The accepted dissertation work of Regina Nelson, Ph.D.
The study in it’s entirety follows; however, it reads like an intriguing non-fiction book rather than a boring academic work.
Nelson explores the narrative of doctors and patients as participants in medical cannabis programs across the U.S. and her study’s findings demonstrate oppressive and disturbing experiences are common for both parties.
After developing a strong case for research in this area, Nelson follows with an intense narrative breakdown of findings.Study participants articulately describe how the inter-objectified public and institutional policies (Lower Right Quadrant) affect the cultural (Lower Left Quadrant), relational (Upper Right Quadrant), and subjective consciousness (Upper Left Quadrant) are affected by their participation in medical cannabis programs.
Participant narrative highlights the many factors that contribute to the marginalization of a growing population of chronically and terminally ill American citizens and physician’s who support these alternative healthcare practices.
Findings will guide future research, educational initiatives, and assist with normalizing the use of cannabis.
Get it at the nonprofit site instead of Amazon, myeCSTherapy.org.
I was lucky to adapt some original pencil art into the cover image. I also edited and did the book design. Thank you, Doctor, and congratulations!
Might write more about this later, might not. This one goes out to Joe, in fact, this one is entirely owed to Joe. Find my full reviews of Breda and Fire Choir demo tapes in the 1990 book, up over there in the top right sidebar. Watch for a Fire Choir MP3 playlist here (featuring regular-ish member of Queensryche, Kelly Gray) in the weeks ahead.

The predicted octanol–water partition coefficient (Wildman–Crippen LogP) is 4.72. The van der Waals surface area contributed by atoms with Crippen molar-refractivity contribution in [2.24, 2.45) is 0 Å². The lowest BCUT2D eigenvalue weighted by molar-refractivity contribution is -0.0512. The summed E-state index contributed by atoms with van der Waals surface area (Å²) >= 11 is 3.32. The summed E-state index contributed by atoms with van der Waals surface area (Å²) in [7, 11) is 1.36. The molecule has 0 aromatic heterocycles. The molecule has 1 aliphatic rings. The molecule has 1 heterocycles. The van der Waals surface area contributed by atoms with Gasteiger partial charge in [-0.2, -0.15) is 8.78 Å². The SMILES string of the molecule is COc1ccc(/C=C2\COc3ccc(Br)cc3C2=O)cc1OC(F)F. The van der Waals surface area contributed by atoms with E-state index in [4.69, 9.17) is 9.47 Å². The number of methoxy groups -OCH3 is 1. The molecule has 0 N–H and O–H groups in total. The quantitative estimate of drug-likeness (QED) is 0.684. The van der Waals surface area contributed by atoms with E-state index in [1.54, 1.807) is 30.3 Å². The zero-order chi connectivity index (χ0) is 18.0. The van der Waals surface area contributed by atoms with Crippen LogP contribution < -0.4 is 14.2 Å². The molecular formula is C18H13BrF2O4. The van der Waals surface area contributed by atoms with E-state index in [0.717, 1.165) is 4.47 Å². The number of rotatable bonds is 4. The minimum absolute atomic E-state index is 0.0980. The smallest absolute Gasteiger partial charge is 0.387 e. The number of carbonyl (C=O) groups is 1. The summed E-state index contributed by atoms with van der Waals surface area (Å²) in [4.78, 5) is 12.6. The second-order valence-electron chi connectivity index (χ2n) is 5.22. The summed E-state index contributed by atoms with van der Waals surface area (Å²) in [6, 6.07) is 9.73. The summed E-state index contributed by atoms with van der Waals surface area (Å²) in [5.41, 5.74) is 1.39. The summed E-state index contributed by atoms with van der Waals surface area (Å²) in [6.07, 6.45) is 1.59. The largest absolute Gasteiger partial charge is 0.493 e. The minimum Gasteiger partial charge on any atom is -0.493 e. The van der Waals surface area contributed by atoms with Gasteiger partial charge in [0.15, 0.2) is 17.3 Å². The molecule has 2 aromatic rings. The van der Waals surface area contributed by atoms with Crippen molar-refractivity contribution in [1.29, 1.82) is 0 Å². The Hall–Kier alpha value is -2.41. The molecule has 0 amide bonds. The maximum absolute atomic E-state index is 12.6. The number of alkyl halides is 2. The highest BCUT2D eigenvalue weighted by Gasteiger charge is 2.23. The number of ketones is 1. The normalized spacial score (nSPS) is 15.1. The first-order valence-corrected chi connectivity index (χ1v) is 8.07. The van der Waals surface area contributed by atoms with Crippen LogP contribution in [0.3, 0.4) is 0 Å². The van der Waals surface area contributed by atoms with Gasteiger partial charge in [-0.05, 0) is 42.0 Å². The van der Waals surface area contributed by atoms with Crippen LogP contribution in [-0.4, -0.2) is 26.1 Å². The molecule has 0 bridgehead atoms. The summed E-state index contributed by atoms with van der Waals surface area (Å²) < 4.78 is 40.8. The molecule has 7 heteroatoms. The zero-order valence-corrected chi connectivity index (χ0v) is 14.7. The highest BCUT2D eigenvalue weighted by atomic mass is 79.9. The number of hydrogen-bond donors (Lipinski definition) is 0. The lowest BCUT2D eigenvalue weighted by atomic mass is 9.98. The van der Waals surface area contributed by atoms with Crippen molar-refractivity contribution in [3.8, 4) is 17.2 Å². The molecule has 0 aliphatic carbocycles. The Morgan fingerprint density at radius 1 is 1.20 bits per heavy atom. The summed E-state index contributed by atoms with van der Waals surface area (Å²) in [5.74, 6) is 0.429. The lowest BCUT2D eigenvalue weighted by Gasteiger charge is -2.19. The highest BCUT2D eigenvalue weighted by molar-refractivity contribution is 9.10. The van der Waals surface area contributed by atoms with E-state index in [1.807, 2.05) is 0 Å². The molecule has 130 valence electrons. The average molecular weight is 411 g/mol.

For a true taste of late 80’s hair metal fame attempts from Seatown, I present in MP3 format, Breda (note that the E should have an accent above it). A Seattle band that is, by way of New York City (said with a Pace picante twang)!
Original TDK D60 cassette remains intact.
Love/Hate has an unshakable party rock groove that has endured a score of years in a genre that has racked up it’s share of casualties along the way. Whether they still got what it takes is a revelation I’m looking forward to.
Read the full show preview at Rock Over America. Or check it out below the show vid below.
And here’s the show!
|Love/Hate has an unshakable party rock groove that has endured a score of years in a genre that has racked up it’s share of casualties along the way. Whether they still got what it takes is a revelation I’m looking forward to.
I mention those three on word from Mike Povich (who is reviewing the show for ROA) but whether Joey Gold will be manning the set remains a question for me. Even though the last Wiki reference is over three years old and mentions Darren Housholder slinging axe for an ’07 British tour as well as 10 other members listed, none are drummers.
Still, the show poster leaves Joey Gold out of the picture, so we’ll see if it’s a total resurrection. Hope so. Those four guys know how to have fun!
Couldn’t find much for them online, Jizzy’s site had tour dates four years old. This UK ticketer is selling for a spring romp across the pond dubbed the Blackout Tour so it looks like Mike’s interview may contain some surprises for the fans.
Stay tuned to ROA for the latest!
But what follows now, for your viewing enjoyment and to see what you might expect this weekend, is a classic review previously published in City Heat, Seattle’s Music Magazine, in October 1990.
Follow the hot links in the story for more fun.
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Last time Love/Hate was in town [Seattle] they played Meeker’s Landing on a Tuesday night. Playing at no cost to the fan on a Z-Rock sponsored tour, they played after two local hopefuls and tore it out on the small stage.
At that time, Skid (Love/Hate’s bass player) was heard to comment:
“It’s just been a dream come true, it really has. You know, we spent our whole life fantasizing about what it would be like to be traveling around the country in a big rock and roll tour bus, and it’s just exceeded all of our expectations.”